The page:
Beginning next semester, students will officially be able to minor in Intergroup Relations Education.

In addition to a formal minor designation, two IGR classes will count for the University’s Race and Ethnicity requirement for the first time.

The Program on Intergroup Relations, now in its 26th year, is a social justice program designed to foster discussion and learning about social identity and inequality. The program focuses on open discussions between students, as well as promoting leadership experience for the students who facilitate these discussions.

IGR’s seven courses have now been formalized into the minor, complete with core courses and multiple track options to fulfill the requirements. The minor involves a total of either eight or nine classes and totals between 19 and 22 credits.

IGR Co-Director Kelly Maxwell said the minor emerged in response to high student demand. IGR previously offered a Certificate of Merit for students who took a number of IGR courses, but students taking multiple classes in IGR wanted their experience to appear officially on their transcripts.

Over the past year, IGR has worked to develop a proposal and curriculum for the minor, which LSA approved this fall. Maxwell said the timing is particularly ideal, adding that it’s becoming increasingly important for students to communicate with others who have different identities.

“Students want opportunities for interaction across different groups — not just race, but other identities as well, and they get that in IGR,” she said.

LSA senior Sarah Berkman has already expressed interest in completing the new minor. As a Community Action and Social Change minor, Berkman has already fulfilled most of the credits required for the IGR minor. Berkman said CASC was their only option for students wanting to have a minor dealing with social justice. Now, students can explore both IGR and CASC and decide which minor is right for them.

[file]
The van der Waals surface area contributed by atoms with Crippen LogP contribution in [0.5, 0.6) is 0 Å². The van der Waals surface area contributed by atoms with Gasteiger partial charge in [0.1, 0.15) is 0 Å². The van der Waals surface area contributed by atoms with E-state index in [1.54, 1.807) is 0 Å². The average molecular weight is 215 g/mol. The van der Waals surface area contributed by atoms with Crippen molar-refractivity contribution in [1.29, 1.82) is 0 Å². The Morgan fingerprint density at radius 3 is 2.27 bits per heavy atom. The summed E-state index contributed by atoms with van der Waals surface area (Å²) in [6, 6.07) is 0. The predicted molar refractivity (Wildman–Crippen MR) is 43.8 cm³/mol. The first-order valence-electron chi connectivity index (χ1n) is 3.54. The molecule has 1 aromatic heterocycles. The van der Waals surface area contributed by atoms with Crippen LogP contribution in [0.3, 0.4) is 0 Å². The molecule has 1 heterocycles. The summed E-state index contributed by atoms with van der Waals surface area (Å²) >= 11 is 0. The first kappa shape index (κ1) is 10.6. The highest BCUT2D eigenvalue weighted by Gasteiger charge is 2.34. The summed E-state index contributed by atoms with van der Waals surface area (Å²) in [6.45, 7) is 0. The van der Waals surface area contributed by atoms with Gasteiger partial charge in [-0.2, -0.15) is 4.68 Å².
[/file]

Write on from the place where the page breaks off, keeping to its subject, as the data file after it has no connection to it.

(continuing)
“There are a lot of people in IGR dialogues and facilitating classes who decide to become CASC minors because a lot of the IGR classes fulfill CASC,” she said. “I think maybe some of those people now would do the IGR minor.”

While IGR administrators were structuring the new minor, they also planned to have an IGR class count for LSA’s Race & Ethnicity requirement. One of the two classes counting for credit is Intergroup Dialogues, listed as UC/PSYCH/SOC122. The course is three credits and it is one of two core classes for the IGR minor. However, the class is open to any student and the course will fulfill the RE requirement regardless of whether or not a student wants to minor in IGR.

Last year, members of the Black Student Union lobbied the University to enact a Race and Ethnicity requirement in every school and college.

In response, former CSG President Michael Proppe said the University should consider allowing IGR classes to fulfill Race and Ethnicity requirements. The comments were delivered at a meeting of the University’s Board of Regents shortly after the BSU launched their #BBUM campaign.

Maxwell said the only reason the course didn’t previously count for RE is because it was only two credits, and a course must be at least three credits to be considered. IGR was considering changing the course anyway because facilitators were commenting that two hours a week was not enough time for meaningful dialogue. Due to the changes that came with the minor, Maxwell said it was a good time to increase the course’s credit hours.

“With the changing demographic of our society, by 2042, there won’t be a majority racial group in the United States,” Maxwell said. “We have to be in a position to be able to understand cultural differences and be able to communicate inter-culturally in a way that acknowledges both the cultures that we come from and people from other groups.”

Corrections appended: A previous version of this article misstated the full name of the minor. It is a minor in Intergroup Relations Education. The article has also been updated to reflect that two IGR classes have been approved to satisfy RE requirements, not one.

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